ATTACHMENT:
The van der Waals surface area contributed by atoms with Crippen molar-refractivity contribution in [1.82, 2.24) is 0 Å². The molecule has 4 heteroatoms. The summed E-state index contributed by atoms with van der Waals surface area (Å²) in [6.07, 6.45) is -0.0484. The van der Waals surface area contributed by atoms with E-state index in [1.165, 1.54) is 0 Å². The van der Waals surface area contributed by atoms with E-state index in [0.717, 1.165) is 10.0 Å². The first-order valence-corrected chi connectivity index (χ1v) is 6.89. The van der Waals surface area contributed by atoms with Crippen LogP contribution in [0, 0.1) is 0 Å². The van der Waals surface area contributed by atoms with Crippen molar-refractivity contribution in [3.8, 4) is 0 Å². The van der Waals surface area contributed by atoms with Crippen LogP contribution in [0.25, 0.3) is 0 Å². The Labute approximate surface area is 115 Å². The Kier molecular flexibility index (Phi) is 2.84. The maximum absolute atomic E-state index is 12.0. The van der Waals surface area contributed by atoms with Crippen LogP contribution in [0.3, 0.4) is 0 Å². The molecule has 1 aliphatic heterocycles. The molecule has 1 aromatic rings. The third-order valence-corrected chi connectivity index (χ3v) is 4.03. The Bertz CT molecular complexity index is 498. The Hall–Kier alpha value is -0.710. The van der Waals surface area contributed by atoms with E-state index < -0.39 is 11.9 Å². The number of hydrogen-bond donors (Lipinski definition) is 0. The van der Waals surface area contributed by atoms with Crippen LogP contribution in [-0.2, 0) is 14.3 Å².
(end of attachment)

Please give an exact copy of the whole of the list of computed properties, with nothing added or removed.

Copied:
The van der Waals surface area contributed by atoms with Crippen molar-refractivity contribution in [1.82, 2.24) is 0 Å². The molecule has 4 heteroatoms. The summed E-state index contributed by atoms with van der Waals surface area (Å²) in [6.07, 6.45) is -0.0484. The van der Waals surface area contributed by atoms with E-state index in [1.165, 1.54) is 0 Å². The van der Waals surface area contributed by atoms with E-state index in [0.717, 1.165) is 10.0 Å². The first-order valence-corrected chi connectivity index (χ1v) is 6.89. The van der Waals surface area contributed by atoms with Crippen LogP contribution in [0, 0.1) is 0 Å². The van der Waals surface area contributed by atoms with Crippen molar-refractivity contribution in [3.8, 4) is 0 Å². The van der Waals surface area contributed by atoms with Crippen LogP contribution in [0.25, 0.3) is 0 Å². The Labute approximate surface area is 115 Å². The Kier molecular flexibility index (Phi) is 2.84. The maximum absolute atomic E-state index is 12.0. The van der Waals surface area contributed by atoms with Crippen LogP contribution in [0.3, 0.4) is 0 Å². The molecule has 1 aliphatic heterocycles. The molecule has 1 aromatic rings. The third-order valence-corrected chi connectivity index (χ3v) is 4.03. The Bertz CT molecular complexity index is 498. The Hall–Kier alpha value is -0.710. The van der Waals surface area contributed by atoms with E-state index < -0.39 is 11.9 Å². The number of hydrogen-bond donors (Lipinski definition) is 0. The van der Waals surface area contributed by atoms with Crippen LogP contribution in [-0.2, 0) is 14.3 Å².